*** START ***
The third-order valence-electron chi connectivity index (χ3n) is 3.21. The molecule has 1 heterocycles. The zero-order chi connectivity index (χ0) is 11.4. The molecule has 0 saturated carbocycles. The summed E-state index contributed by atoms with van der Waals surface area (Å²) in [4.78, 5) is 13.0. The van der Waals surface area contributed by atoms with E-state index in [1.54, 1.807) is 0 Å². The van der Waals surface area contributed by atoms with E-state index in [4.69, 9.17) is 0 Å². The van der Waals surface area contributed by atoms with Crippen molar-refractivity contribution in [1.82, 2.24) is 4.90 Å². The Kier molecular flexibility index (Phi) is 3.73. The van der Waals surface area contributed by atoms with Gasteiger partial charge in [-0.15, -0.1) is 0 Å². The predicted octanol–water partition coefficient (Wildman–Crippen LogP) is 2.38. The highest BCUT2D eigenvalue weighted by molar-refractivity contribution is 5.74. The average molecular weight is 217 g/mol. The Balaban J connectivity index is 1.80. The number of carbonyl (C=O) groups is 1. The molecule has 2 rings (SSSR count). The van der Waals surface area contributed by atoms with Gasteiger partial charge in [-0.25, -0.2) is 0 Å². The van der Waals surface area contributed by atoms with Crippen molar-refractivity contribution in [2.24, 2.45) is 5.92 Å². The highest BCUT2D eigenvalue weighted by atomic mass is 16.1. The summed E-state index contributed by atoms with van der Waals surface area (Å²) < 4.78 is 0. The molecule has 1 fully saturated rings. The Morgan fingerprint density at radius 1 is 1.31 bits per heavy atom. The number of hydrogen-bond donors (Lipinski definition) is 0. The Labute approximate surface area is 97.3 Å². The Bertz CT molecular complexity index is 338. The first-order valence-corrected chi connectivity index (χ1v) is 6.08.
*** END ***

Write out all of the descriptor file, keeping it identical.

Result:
The third-order valence-electron chi connectivity index (χ3n) is 3.21. The molecule has 1 heterocycles. The zero-order chi connectivity index (χ0) is 11.4. The molecule has 0 saturated carbocycles. The summed E-state index contributed by atoms with van der Waals surface area (Å²) in [4.78, 5) is 13.0. The van der Waals surface area contributed by atoms with E-state index in [1.54, 1.807) is 0 Å². The van der Waals surface area contributed by atoms with E-state index in [4.69, 9.17) is 0 Å². The van der Waals surface area contributed by atoms with Crippen molar-refractivity contribution in [1.82, 2.24) is 4.90 Å². The Kier molecular flexibility index (Phi) is 3.73. The van der Waals surface area contributed by atoms with Gasteiger partial charge in [-0.15, -0.1) is 0 Å². The predicted octanol–water partition coefficient (Wildman–Crippen LogP) is 2.38. The highest BCUT2D eigenvalue weighted by molar-refractivity contribution is 5.74. The average molecular weight is 217 g/mol. The Balaban J connectivity index is 1.80. The number of carbonyl (C=O) groups is 1. The molecule has 2 rings (SSSR count). The van der Waals surface area contributed by atoms with Gasteiger partial charge in [-0.25, -0.2) is 0 Å². The van der Waals surface area contributed by atoms with Crippen molar-refractivity contribution in [2.24, 2.45) is 5.92 Å². The highest BCUT2D eigenvalue weighted by atomic mass is 16.1. The summed E-state index contributed by atoms with van der Waals surface area (Å²) < 4.78 is 0. The molecule has 1 fully saturated rings. The Morgan fingerprint density at radius 1 is 1.31 bits per heavy atom. The number of hydrogen-bond donors (Lipinski definition) is 0. The Labute approximate surface area is 97.3 Å². The Bertz CT molecular complexity index is 338. The first-order valence-corrected chi connectivity index (χ1v) is 6.08.